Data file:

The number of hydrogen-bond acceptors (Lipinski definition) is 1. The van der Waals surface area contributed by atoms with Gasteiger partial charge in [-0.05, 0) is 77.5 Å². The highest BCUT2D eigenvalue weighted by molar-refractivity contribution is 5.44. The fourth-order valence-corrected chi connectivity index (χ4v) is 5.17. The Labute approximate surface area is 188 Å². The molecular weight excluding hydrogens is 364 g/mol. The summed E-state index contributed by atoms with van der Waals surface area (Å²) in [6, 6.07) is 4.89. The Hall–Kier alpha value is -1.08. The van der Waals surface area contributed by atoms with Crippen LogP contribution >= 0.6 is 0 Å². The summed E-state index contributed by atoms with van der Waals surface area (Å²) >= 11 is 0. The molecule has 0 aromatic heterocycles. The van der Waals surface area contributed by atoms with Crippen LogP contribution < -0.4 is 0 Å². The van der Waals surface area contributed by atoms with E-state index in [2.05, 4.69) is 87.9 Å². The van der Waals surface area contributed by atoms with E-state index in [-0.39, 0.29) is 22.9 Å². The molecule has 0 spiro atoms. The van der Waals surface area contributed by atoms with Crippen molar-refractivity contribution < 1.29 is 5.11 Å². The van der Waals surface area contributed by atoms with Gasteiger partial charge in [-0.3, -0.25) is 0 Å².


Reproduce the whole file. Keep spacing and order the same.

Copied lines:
The number of hydrogen-bond acceptors (Lipinski definition) is 1. The van der Waals surface area contributed by atoms with Gasteiger partial charge in [-0.05, 0) is 77.5 Å². The highest BCUT2D eigenvalue weighted by molar-refractivity contribution is 5.44. The fourth-order valence-corrected chi connectivity index (χ4v) is 5.17. The Labute approximate surface area is 188 Å². The molecular weight excluding hydrogens is 364 g/mol. The summed E-state index contributed by atoms with van der Waals surface area (Å²) in [6, 6.07) is 4.89. The Hall–Kier alpha value is -1.08. The van der Waals surface area contributed by atoms with Crippen LogP contribution >= 0.6 is 0 Å². The summed E-state index contributed by atoms with van der Waals surface area (Å²) >= 11 is 0. The molecule has 0 aromatic heterocycles. The van der Waals surface area contributed by atoms with Crippen LogP contribution < -0.4 is 0 Å². The van der Waals surface area contributed by atoms with E-state index in [2.05, 4.69) is 87.9 Å². The van der Waals surface area contributed by atoms with E-state index in [-0.39, 0.29) is 22.9 Å². The molecule has 0 spiro atoms. The van der Waals surface area contributed by atoms with Crippen molar-refractivity contribution < 1.29 is 5.11 Å². The van der Waals surface area contributed by atoms with Gasteiger partial charge in [-0.3, -0.25) is 0 Å².